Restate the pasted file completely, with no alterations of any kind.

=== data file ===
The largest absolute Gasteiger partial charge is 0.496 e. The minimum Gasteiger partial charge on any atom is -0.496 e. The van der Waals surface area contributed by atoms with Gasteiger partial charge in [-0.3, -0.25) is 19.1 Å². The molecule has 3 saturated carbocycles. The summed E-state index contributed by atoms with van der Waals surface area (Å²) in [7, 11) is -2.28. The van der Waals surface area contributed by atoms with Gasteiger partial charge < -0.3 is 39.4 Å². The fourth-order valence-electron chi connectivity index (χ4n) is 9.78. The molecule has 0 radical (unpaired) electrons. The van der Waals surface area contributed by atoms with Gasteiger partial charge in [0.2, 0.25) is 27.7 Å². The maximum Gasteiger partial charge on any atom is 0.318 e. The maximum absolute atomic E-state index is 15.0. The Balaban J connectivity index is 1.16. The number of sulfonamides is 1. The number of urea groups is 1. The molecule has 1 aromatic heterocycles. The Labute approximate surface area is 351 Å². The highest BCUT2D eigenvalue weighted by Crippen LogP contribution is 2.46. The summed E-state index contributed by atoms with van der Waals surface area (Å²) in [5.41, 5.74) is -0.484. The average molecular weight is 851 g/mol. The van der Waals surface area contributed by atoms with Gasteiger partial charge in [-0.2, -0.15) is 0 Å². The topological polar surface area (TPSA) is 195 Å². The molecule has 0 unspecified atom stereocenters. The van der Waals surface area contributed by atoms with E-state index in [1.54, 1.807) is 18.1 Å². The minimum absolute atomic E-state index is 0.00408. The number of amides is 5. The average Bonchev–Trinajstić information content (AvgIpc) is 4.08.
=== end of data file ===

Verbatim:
The largest absolute Gasteiger partial charge is 0.496 e. The minimum Gasteiger partial charge on any atom is -0.496 e. The van der Waals surface area contributed by atoms with Gasteiger partial charge in [-0.3, -0.25) is 19.1 Å². The molecule has 3 saturated carbocycles. The summed E-state index contributed by atoms with van der Waals surface area (Å²) in [7, 11) is -2.28. The van der Waals surface area contributed by atoms with Gasteiger partial charge < -0.3 is 39.4 Å². The fourth-order valence-electron chi connectivity index (χ4n) is 9.78. The molecule has 0 radical (unpaired) electrons. The van der Waals surface area contributed by atoms with Gasteiger partial charge in [0.2, 0.25) is 27.7 Å². The maximum Gasteiger partial charge on any atom is 0.318 e. The maximum absolute atomic E-state index is 15.0. The Balaban J connectivity index is 1.16. The number of sulfonamides is 1. The number of urea groups is 1. The molecule has 1 aromatic heterocycles. The Labute approximate surface area is 351 Å². The highest BCUT2D eigenvalue weighted by Crippen LogP contribution is 2.46. The summed E-state index contributed by atoms with van der Waals surface area (Å²) in [5.41, 5.74) is -0.484. The average molecular weight is 851 g/mol. The van der Waals surface area contributed by atoms with Gasteiger partial charge in [-0.2, -0.15) is 0 Å². The topological polar surface area (TPSA) is 195 Å². The molecule has 0 unspecified atom stereocenters. The van der Waals surface area contributed by atoms with E-state index in [1.54, 1.807) is 18.1 Å². The minimum absolute atomic E-state index is 0.00408. The number of amides is 5. The average Bonchev–Trinajstić information content (AvgIpc) is 4.08.